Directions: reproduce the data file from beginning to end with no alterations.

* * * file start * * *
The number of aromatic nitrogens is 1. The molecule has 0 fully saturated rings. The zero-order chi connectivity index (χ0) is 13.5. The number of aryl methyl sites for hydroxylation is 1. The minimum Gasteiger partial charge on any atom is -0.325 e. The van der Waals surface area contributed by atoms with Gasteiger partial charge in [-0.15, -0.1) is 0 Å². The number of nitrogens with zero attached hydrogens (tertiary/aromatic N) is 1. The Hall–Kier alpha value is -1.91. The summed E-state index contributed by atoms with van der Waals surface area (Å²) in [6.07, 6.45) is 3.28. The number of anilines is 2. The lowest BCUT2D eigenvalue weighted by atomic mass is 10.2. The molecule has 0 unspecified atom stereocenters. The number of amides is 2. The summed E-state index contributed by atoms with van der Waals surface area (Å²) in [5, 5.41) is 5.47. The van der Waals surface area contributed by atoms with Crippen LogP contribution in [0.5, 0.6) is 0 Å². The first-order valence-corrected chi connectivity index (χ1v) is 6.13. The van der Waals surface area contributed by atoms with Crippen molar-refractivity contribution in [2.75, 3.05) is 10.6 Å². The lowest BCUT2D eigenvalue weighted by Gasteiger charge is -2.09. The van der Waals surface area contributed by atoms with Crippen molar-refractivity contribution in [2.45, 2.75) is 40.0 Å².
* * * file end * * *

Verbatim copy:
The number of aromatic nitrogens is 1. The molecule has 0 fully saturated rings. The zero-order chi connectivity index (χ0) is 13.5. The number of aryl methyl sites for hydroxylation is 1. The minimum Gasteiger partial charge on any atom is -0.325 e. The van der Waals surface area contributed by atoms with Gasteiger partial charge in [-0.15, -0.1) is 0 Å². The number of nitrogens with zero attached hydrogens (tertiary/aromatic N) is 1. The Hall–Kier alpha value is -1.91. The summed E-state index contributed by atoms with van der Waals surface area (Å²) in [6.07, 6.45) is 3.28. The number of anilines is 2. The lowest BCUT2D eigenvalue weighted by atomic mass is 10.2. The molecule has 0 unspecified atom stereocenters. The number of amides is 2. The summed E-state index contributed by atoms with van der Waals surface area (Å²) in [5, 5.41) is 5.47. The van der Waals surface area contributed by atoms with Crippen LogP contribution in [0.5, 0.6) is 0 Å². The first-order valence-corrected chi connectivity index (χ1v) is 6.13. The van der Waals surface area contributed by atoms with Crippen molar-refractivity contribution in [2.75, 3.05) is 10.6 Å². The lowest BCUT2D eigenvalue weighted by Gasteiger charge is -2.09. The van der Waals surface area contributed by atoms with Crippen molar-refractivity contribution in [2.45, 2.75) is 40.0 Å².